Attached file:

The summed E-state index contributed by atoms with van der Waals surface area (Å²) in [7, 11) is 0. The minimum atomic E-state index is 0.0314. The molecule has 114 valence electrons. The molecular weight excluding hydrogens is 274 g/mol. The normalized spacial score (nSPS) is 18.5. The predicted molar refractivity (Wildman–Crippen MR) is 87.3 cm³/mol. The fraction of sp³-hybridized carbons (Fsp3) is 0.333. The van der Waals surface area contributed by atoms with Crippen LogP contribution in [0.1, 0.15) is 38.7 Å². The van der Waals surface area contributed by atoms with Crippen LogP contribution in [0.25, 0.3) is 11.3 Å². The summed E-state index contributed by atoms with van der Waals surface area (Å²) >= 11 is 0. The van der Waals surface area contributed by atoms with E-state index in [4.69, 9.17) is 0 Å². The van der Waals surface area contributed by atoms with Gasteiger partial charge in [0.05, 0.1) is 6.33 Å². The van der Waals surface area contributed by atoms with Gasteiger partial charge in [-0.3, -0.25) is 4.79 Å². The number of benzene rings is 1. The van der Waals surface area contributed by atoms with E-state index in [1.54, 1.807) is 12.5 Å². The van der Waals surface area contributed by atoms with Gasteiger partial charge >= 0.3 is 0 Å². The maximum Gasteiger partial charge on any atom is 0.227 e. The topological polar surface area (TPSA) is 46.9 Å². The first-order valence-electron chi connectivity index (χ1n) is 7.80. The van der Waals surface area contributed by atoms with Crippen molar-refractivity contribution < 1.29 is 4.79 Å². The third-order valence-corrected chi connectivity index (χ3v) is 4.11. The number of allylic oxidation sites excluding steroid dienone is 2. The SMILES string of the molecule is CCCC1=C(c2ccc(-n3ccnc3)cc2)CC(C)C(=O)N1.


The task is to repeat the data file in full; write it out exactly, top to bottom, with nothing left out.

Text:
The summed E-state index contributed by atoms with van der Waals surface area (Å²) in [7, 11) is 0. The minimum atomic E-state index is 0.0314. The molecule has 114 valence electrons. The molecular weight excluding hydrogens is 274 g/mol. The normalized spacial score (nSPS) is 18.5. The predicted molar refractivity (Wildman–Crippen MR) is 87.3 cm³/mol. The fraction of sp³-hybridized carbons (Fsp3) is 0.333. The van der Waals surface area contributed by atoms with Crippen LogP contribution in [0.1, 0.15) is 38.7 Å². The van der Waals surface area contributed by atoms with Crippen LogP contribution in [0.25, 0.3) is 11.3 Å². The summed E-state index contributed by atoms with van der Waals surface area (Å²) >= 11 is 0. The van der Waals surface area contributed by atoms with E-state index in [4.69, 9.17) is 0 Å². The van der Waals surface area contributed by atoms with Gasteiger partial charge in [0.05, 0.1) is 6.33 Å². The van der Waals surface area contributed by atoms with Gasteiger partial charge in [-0.3, -0.25) is 4.79 Å². The number of benzene rings is 1. The van der Waals surface area contributed by atoms with E-state index in [1.54, 1.807) is 12.5 Å². The van der Waals surface area contributed by atoms with Gasteiger partial charge >= 0.3 is 0 Å². The maximum Gasteiger partial charge on any atom is 0.227 e. The topological polar surface area (TPSA) is 46.9 Å². The first-order valence-electron chi connectivity index (χ1n) is 7.80. The van der Waals surface area contributed by atoms with Crippen molar-refractivity contribution < 1.29 is 4.79 Å². The third-order valence-corrected chi connectivity index (χ3v) is 4.11. The number of allylic oxidation sites excluding steroid dienone is 2. The SMILES string of the molecule is CCCC1=C(c2ccc(-n3ccnc3)cc2)CC(C)C(=O)N1.